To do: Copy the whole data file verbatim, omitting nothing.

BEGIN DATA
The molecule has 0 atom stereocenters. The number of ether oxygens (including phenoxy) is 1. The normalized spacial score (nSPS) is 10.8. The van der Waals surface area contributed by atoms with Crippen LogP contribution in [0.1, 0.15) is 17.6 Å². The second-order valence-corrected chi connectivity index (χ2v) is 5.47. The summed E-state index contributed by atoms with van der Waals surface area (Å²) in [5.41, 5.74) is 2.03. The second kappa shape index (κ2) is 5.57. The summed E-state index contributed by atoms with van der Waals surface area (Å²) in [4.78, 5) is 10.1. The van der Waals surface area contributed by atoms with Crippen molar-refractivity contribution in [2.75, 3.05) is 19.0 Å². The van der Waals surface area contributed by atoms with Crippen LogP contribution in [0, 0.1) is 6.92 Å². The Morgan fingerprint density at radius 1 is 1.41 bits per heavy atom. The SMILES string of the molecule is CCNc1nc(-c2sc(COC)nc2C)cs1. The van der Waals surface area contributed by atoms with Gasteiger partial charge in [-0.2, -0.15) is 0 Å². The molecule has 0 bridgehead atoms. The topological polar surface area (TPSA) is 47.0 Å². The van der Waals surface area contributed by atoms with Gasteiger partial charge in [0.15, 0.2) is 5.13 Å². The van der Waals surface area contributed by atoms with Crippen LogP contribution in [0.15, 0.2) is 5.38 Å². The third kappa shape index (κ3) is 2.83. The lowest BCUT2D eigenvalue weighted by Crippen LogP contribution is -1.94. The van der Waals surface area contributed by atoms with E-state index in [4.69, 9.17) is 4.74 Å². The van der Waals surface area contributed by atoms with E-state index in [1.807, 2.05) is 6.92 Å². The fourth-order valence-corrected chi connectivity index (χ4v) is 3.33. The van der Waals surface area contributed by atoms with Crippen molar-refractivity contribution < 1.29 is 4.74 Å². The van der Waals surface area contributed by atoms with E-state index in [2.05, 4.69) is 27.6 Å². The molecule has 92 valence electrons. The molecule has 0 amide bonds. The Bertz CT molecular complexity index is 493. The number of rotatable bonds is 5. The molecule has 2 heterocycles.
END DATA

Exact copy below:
The molecule has 0 atom stereocenters. The number of ether oxygens (including phenoxy) is 1. The normalized spacial score (nSPS) is 10.8. The van der Waals surface area contributed by atoms with Crippen LogP contribution in [0.1, 0.15) is 17.6 Å². The second-order valence-corrected chi connectivity index (χ2v) is 5.47. The summed E-state index contributed by atoms with van der Waals surface area (Å²) in [5.41, 5.74) is 2.03. The second kappa shape index (κ2) is 5.57. The summed E-state index contributed by atoms with van der Waals surface area (Å²) in [4.78, 5) is 10.1. The van der Waals surface area contributed by atoms with Crippen molar-refractivity contribution in [2.75, 3.05) is 19.0 Å². The van der Waals surface area contributed by atoms with Crippen LogP contribution in [0, 0.1) is 6.92 Å². The Morgan fingerprint density at radius 1 is 1.41 bits per heavy atom. The SMILES string of the molecule is CCNc1nc(-c2sc(COC)nc2C)cs1. The van der Waals surface area contributed by atoms with Gasteiger partial charge in [-0.2, -0.15) is 0 Å². The molecule has 0 bridgehead atoms. The topological polar surface area (TPSA) is 47.0 Å². The van der Waals surface area contributed by atoms with Gasteiger partial charge in [0.15, 0.2) is 5.13 Å². The van der Waals surface area contributed by atoms with Crippen LogP contribution in [0.15, 0.2) is 5.38 Å². The third kappa shape index (κ3) is 2.83. The lowest BCUT2D eigenvalue weighted by Crippen LogP contribution is -1.94. The van der Waals surface area contributed by atoms with E-state index in [4.69, 9.17) is 4.74 Å². The van der Waals surface area contributed by atoms with E-state index in [1.807, 2.05) is 6.92 Å². The fourth-order valence-corrected chi connectivity index (χ4v) is 3.33. The van der Waals surface area contributed by atoms with Crippen molar-refractivity contribution < 1.29 is 4.74 Å². The van der Waals surface area contributed by atoms with E-state index in [2.05, 4.69) is 27.6 Å². The molecule has 92 valence electrons. The molecule has 0 amide bonds. The Bertz CT molecular complexity index is 493. The number of rotatable bonds is 5. The molecule has 2 heterocycles.